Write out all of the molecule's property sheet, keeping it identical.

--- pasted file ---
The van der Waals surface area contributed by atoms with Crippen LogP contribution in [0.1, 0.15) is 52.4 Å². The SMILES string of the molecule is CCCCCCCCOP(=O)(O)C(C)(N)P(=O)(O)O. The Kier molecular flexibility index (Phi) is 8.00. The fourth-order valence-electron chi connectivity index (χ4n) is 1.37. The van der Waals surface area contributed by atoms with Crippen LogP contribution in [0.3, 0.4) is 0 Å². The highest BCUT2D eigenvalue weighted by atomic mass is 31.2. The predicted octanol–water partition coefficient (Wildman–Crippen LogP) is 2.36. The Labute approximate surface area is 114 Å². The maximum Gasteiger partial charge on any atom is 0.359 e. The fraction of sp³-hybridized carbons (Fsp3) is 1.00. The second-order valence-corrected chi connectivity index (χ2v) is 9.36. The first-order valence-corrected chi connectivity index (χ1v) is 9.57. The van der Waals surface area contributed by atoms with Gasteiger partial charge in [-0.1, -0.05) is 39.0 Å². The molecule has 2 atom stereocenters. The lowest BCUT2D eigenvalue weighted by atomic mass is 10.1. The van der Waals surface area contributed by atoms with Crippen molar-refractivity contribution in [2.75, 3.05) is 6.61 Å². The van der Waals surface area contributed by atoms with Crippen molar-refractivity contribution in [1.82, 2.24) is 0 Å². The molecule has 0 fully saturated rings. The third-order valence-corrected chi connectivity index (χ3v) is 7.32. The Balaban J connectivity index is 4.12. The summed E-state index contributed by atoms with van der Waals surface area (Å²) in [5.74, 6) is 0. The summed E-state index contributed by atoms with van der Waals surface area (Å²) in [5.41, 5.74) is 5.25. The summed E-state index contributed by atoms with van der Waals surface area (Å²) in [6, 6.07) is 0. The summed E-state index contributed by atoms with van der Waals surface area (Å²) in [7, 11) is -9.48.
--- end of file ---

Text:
The van der Waals surface area contributed by atoms with Crippen LogP contribution in [0.1, 0.15) is 52.4 Å². The SMILES string of the molecule is CCCCCCCCOP(=O)(O)C(C)(N)P(=O)(O)O. The Kier molecular flexibility index (Phi) is 8.00. The fourth-order valence-electron chi connectivity index (χ4n) is 1.37. The van der Waals surface area contributed by atoms with Crippen LogP contribution in [0.3, 0.4) is 0 Å². The highest BCUT2D eigenvalue weighted by atomic mass is 31.2. The predicted octanol–water partition coefficient (Wildman–Crippen LogP) is 2.36. The Labute approximate surface area is 114 Å². The maximum Gasteiger partial charge on any atom is 0.359 e. The fraction of sp³-hybridized carbons (Fsp3) is 1.00. The second-order valence-corrected chi connectivity index (χ2v) is 9.36. The first-order valence-corrected chi connectivity index (χ1v) is 9.57. The van der Waals surface area contributed by atoms with Gasteiger partial charge in [-0.1, -0.05) is 39.0 Å². The molecule has 2 atom stereocenters. The lowest BCUT2D eigenvalue weighted by atomic mass is 10.1. The van der Waals surface area contributed by atoms with Crippen molar-refractivity contribution in [2.75, 3.05) is 6.61 Å². The van der Waals surface area contributed by atoms with Crippen molar-refractivity contribution in [1.82, 2.24) is 0 Å². The molecule has 0 fully saturated rings. The third-order valence-corrected chi connectivity index (χ3v) is 7.32. The Balaban J connectivity index is 4.12. The summed E-state index contributed by atoms with van der Waals surface area (Å²) in [5.74, 6) is 0. The summed E-state index contributed by atoms with van der Waals surface area (Å²) in [5.41, 5.74) is 5.25. The summed E-state index contributed by atoms with van der Waals surface area (Å²) in [6, 6.07) is 0. The summed E-state index contributed by atoms with van der Waals surface area (Å²) in [7, 11) is -9.48.